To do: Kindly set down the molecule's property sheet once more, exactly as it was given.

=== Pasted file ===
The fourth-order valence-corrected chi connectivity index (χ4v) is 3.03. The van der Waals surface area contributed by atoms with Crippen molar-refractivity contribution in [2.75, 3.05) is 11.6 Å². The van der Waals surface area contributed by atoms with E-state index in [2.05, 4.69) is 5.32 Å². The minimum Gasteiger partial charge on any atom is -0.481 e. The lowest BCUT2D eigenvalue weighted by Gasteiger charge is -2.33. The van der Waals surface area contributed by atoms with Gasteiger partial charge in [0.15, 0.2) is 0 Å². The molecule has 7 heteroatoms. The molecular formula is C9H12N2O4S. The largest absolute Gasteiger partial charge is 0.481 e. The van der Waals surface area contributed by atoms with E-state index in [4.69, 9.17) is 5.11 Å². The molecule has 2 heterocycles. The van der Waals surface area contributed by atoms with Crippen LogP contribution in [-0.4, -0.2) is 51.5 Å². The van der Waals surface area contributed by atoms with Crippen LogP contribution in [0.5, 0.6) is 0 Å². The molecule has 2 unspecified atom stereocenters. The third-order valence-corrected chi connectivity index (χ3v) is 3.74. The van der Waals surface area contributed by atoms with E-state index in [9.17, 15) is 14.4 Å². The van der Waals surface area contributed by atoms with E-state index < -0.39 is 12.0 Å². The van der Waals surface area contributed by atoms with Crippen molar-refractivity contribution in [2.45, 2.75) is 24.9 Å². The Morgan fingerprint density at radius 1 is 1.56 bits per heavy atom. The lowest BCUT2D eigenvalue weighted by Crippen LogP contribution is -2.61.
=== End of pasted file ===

The fourth-order valence-corrected chi connectivity index (χ4v) is 3.03. The van der Waals surface area contributed by atoms with Crippen molar-refractivity contribution in [2.75, 3.05) is 11.6 Å². The van der Waals surface area contributed by atoms with E-state index in [2.05, 4.69) is 5.32 Å². The minimum Gasteiger partial charge on any atom is -0.481 e. The lowest BCUT2D eigenvalue weighted by Gasteiger charge is -2.33. The van der Waals surface area contributed by atoms with Gasteiger partial charge in [0.15, 0.2) is 0 Å². The molecule has 7 heteroatoms. The molecular formula is C9H12N2O4S. The largest absolute Gasteiger partial charge is 0.481 e. The van der Waals surface area contributed by atoms with E-state index in [4.69, 9.17) is 5.11 Å². The molecule has 2 heterocycles. The van der Waals surface area contributed by atoms with Crippen LogP contribution in [-0.4, -0.2) is 51.5 Å². The van der Waals surface area contributed by atoms with Crippen LogP contribution in [0.5, 0.6) is 0 Å². The molecule has 2 unspecified atom stereocenters. The third-order valence-corrected chi connectivity index (χ3v) is 3.74. The van der Waals surface area contributed by atoms with E-state index in [9.17, 15) is 14.4 Å². The van der Waals surface area contributed by atoms with E-state index < -0.39 is 12.0 Å². The van der Waals surface area contributed by atoms with Crippen molar-refractivity contribution in [2.45, 2.75) is 24.9 Å². The Morgan fingerprint density at radius 1 is 1.56 bits per heavy atom. The lowest BCUT2D eigenvalue weighted by Crippen LogP contribution is -2.61.